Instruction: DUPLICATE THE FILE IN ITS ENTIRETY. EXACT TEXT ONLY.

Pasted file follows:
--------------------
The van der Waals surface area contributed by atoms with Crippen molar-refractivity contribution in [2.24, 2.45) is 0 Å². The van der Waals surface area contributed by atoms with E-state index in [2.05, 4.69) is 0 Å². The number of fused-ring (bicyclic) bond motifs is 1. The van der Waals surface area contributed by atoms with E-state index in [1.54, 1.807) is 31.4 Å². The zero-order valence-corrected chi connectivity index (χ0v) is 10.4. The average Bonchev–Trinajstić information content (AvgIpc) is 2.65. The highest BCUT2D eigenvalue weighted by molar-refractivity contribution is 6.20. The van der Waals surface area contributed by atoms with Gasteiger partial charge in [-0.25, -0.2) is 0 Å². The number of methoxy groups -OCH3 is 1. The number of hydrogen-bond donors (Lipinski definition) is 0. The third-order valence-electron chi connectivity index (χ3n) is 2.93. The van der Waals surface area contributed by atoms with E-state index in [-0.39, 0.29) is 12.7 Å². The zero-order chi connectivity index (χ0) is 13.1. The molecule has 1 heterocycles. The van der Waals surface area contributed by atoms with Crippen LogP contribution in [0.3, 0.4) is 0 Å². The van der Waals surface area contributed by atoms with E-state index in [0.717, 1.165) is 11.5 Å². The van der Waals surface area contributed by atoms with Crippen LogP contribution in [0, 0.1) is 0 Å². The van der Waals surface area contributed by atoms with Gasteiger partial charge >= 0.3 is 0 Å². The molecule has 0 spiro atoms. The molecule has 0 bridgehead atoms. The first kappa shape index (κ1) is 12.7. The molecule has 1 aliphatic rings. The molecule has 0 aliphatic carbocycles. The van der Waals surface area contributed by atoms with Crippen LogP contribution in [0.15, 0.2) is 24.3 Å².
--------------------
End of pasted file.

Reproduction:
The van der Waals surface area contributed by atoms with Crippen molar-refractivity contribution in [2.24, 2.45) is 0 Å². The van der Waals surface area contributed by atoms with E-state index in [2.05, 4.69) is 0 Å². The number of fused-ring (bicyclic) bond motifs is 1. The van der Waals surface area contributed by atoms with E-state index in [1.54, 1.807) is 31.4 Å². The zero-order valence-corrected chi connectivity index (χ0v) is 10.4. The average Bonchev–Trinajstić information content (AvgIpc) is 2.65. The highest BCUT2D eigenvalue weighted by molar-refractivity contribution is 6.20. The van der Waals surface area contributed by atoms with Gasteiger partial charge in [-0.25, -0.2) is 0 Å². The number of methoxy groups -OCH3 is 1. The number of hydrogen-bond donors (Lipinski definition) is 0. The third-order valence-electron chi connectivity index (χ3n) is 2.93. The van der Waals surface area contributed by atoms with E-state index in [-0.39, 0.29) is 12.7 Å². The zero-order chi connectivity index (χ0) is 13.1. The molecule has 1 heterocycles. The van der Waals surface area contributed by atoms with Crippen LogP contribution in [0.3, 0.4) is 0 Å². The van der Waals surface area contributed by atoms with E-state index in [0.717, 1.165) is 11.5 Å². The van der Waals surface area contributed by atoms with Crippen LogP contribution in [0, 0.1) is 0 Å². The van der Waals surface area contributed by atoms with Gasteiger partial charge >= 0.3 is 0 Å². The molecule has 0 spiro atoms. The molecule has 0 bridgehead atoms. The first kappa shape index (κ1) is 12.7. The molecule has 1 aliphatic rings. The molecule has 0 aliphatic carbocycles. The van der Waals surface area contributed by atoms with Crippen LogP contribution in [0.15, 0.2) is 24.3 Å².